The House Republicans are scrambling to find a positive side to the recently announced departure of Speaker Paul Ryan. On Wednesday, Ryan announced he would be retiring from politics once his term was completed in January of 2019.
Some members see Ryan’s departure as a huge loss for the party and predict that it could lead to a mass exodus, as other vulnerable politicians announce their retirements as well. Meanwhile, others point out that political retirements occur all the time.
“I mean we can try and sugar coat this all we want, but the Speaker’s decision isn’t going to have an impact on the majority one way or the other,” claimed retiring Representative Charlie Dent (R-Pa.).
A GOP strategist has said that the effects of Ryan’s departure are not going be to as seismic for the Republicans as claimed by the liberal media.
Before Ryan announced his retirement, there had already been many retirements announced already.
“I wouldn’t be surprised if you had five or 10 more retirements,” said Mackowiak. “Filing deadlines are coming up in the next 60 days. Decisions are going to be made.”
When Ryan made his announcement, there was a combination of tears and applause during the meeting. Ryan also bought to light his fundraising prowess, “I have shattered every fundraising record any Speaker has ever set.”
“There is nobody whose come close to being able to raise the kinds of funds that I have, and still can raise, for this majority,” said Ryan
“It makes no sense to take the biggest fundraiser off the field — and I think almost all our members see it that way as well,” added Ryan.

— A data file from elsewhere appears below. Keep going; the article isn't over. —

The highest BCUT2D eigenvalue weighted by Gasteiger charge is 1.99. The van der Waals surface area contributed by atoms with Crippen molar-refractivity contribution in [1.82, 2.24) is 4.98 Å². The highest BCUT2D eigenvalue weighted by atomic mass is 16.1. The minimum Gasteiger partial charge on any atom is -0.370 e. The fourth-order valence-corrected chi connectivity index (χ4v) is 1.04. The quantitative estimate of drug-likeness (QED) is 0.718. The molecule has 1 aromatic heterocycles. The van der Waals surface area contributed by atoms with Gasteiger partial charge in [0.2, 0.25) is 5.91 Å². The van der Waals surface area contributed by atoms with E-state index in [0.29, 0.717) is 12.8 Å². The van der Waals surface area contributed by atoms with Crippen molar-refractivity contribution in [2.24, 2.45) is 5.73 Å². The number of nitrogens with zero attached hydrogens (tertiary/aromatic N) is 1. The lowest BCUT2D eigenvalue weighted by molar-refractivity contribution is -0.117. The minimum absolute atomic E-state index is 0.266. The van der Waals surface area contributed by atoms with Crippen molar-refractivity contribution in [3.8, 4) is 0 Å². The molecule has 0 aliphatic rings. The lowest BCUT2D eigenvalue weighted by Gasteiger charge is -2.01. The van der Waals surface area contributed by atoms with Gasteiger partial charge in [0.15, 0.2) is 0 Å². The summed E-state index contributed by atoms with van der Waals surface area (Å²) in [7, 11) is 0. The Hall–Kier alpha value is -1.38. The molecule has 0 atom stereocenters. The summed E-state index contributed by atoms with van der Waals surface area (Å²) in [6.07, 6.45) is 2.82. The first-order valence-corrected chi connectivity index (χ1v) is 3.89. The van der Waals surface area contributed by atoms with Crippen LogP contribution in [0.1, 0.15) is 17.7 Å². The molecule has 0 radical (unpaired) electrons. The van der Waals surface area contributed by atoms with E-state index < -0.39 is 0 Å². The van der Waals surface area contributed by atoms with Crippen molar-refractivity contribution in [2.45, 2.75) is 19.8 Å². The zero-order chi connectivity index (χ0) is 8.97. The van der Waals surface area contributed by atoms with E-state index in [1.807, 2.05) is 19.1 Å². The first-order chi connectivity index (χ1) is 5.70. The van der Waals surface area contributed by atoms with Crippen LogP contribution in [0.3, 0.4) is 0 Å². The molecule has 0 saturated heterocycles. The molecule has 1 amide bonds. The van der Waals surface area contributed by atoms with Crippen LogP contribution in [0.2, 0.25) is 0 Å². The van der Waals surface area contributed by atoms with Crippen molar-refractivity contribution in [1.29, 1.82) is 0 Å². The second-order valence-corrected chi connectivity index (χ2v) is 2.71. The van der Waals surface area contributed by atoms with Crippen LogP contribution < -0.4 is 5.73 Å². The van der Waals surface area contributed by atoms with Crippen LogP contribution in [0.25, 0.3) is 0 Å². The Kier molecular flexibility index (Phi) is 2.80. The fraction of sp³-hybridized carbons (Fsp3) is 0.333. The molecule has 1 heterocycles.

GOP strategists, however, think that the GOP’s fundraising edge may be lost after Ryan leaves power, even if he is still engaged in the task of fundraising, per se.
“I think he will be a strong fundraiser. He has been, and he will be,” said the head of the House GOP’s campaign arm, Rep. Steve Stivers (R-Ohio). “He wants to see it through.”
“[Ryan] clearly stated, ‘I think I need to be here, help to raise money and do things like that,’” said Rep. Walter Jones (R-N.C.). “So I think its fine for him to stay until January. He will still draw a lot of people.”
A GOP lawmaker has suggested that the process should move forward quickly, or else it could result in the battle of the front-runners escalating.
“I think it is in the best interest of the conference to move forward quickly,” said one GOP lawmaker.
“I think there’s pros and cons in terms of engaging our base,” said Republican Study Committee Chairman Mark Walker (R-N.C.) to the reporters. “If you have a heated [leadership] race going on in the House, it may create some energy or tension and that voter comes out.”
“If that’s already been settled, then maybe there’s more of a dormant mindset.”